When looking for books, we like covers that have attractive/intriguing images and type, suggest genres we like, resemble books we’ve already enjoyed (but don’t resemble them too much as to feel derivative), and look new/current. Also extremely important is, for young readers, “Is this book about someone like me?” One little cover must carry a lot of weight.
With so many wonderful books published about kids of all types, it’s very possible for diverse kids to discover characters that resemble them. For this connection to happen, the cover design becomes incredibly important. But a cover doesn’t only need to appeal to kids (whose tastes and visual language are as diverse and evolving as they are), it has to meet the approval of art directors, editors, authors, agents, publishers, sales and marketing departments, book buyers and sellers, librarians, reviewers, parents, etc.—all of whom are adults, with their own ideas about what works. An interesting challenge, yes?
Children’s publishing is an ongoing experiment. There are no formulas, no set rules, and no guidebooks to successful covers. (If there were, all our books would be bestsellers I suppose.) But this challenge makes it fun. As an art director portraying diversity through design, I mainly rely on my own expertise, but also consider the informed opinions of sales and marketing colleagues. In addition to being an art form, publishing is a business, after all. Designing a book dealing with diversity can be a complex art/commerce balancing act.
In Putting Makeup on the Fat Boy, by Bil Wright, Carlos faces discrimination for being gay, overweight, and Hispanic. However, he’s also out and proud. I knew an important consideration was to make sure the book, while about a specific character, appeal to a wide range of readers. So, how to create a cover that says “hey, this book is about someone like you” while also saying “hey, this book is about a guy who’s not like you but has similar problems”? The title is intriguing and says a lot already, so, for the image, I wanted to show a proud, sassy kid without literally showing him. By using a silhouette, readers can impose their own image of who they think that character is. In essence, encouraging a reader to know Carlos first before potentially judging him by his appearance. Just what most kids yearn for every day.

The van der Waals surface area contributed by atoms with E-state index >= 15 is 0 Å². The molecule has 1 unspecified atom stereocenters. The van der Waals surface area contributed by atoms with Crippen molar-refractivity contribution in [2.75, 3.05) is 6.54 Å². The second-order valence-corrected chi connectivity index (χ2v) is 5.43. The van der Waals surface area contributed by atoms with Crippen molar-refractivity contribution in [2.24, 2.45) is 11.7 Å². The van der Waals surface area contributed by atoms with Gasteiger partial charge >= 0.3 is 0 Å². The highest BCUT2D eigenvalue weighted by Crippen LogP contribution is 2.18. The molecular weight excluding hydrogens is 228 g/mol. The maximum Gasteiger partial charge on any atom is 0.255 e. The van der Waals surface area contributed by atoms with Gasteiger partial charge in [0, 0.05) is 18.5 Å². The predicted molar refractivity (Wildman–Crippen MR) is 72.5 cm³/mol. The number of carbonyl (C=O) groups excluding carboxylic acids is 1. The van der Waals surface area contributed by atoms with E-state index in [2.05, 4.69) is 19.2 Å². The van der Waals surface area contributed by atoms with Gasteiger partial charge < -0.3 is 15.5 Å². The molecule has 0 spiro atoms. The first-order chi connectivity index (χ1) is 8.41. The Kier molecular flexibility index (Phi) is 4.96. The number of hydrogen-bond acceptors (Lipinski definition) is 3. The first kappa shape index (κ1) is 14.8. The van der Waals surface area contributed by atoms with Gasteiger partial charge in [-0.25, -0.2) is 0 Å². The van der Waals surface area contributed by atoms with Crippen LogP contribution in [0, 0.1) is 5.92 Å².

For the powerful novel A Certain October, by Angela Johnson, I wanted to show the main character but, more than that, I wanted to portray a feeling that all kids relate to: hope. Scotty is an African-American girl, but the book is much more about surviving tragedy—something shared by everyone in varying degrees. By focusing on a universal emotion first, then a specific character second, my hope is that this cover satisfies the dual need of appealing to African-American girls specifically while appealing to all other readers as well.
Gay. Lesbian. Bi. Questioning. Hispanic. Asian. White. Boyfriends with Girlfriends, by Alex Sanchez, has it all. Creating the cover for this wonderful novel was quite the challenge. How to show a diverse group of friends discovering their sexualities in a way that would (hopefully) satisfy all the gate-keepers and potential readers? Look sexy but not too sexy? Be commercial and literary? Appear polished but also make an emotional connection to kids who need a book like this?
To achieve these goals (or as many as possible in one image), I aimed to create a cover that looks “hot”, like a movie poster, but shows the characters interacting in ways that suggest the story’s complexities. Casting models who resemble the characters was key, of course, as was posing them to be true to their relationships (it was quite a photo shoot)!
Judging by appearance also includes clothes. I dressed the models in character appropriate costumes, but decided in the end to make them gray. This way, you first notice the overall similarities of the characters—the diverse yet alike warm skin tones and cool clothing tones—then, as you look closer, you see the differences.
You can’t please everyone. But if you can create a cover that first appeals to the adult gate-keepers, then connects with enough kids (whether looking in a mirror or seeing through a window), so that a book not only sells many copies but also makes a difference in many lives, then I consider that a success.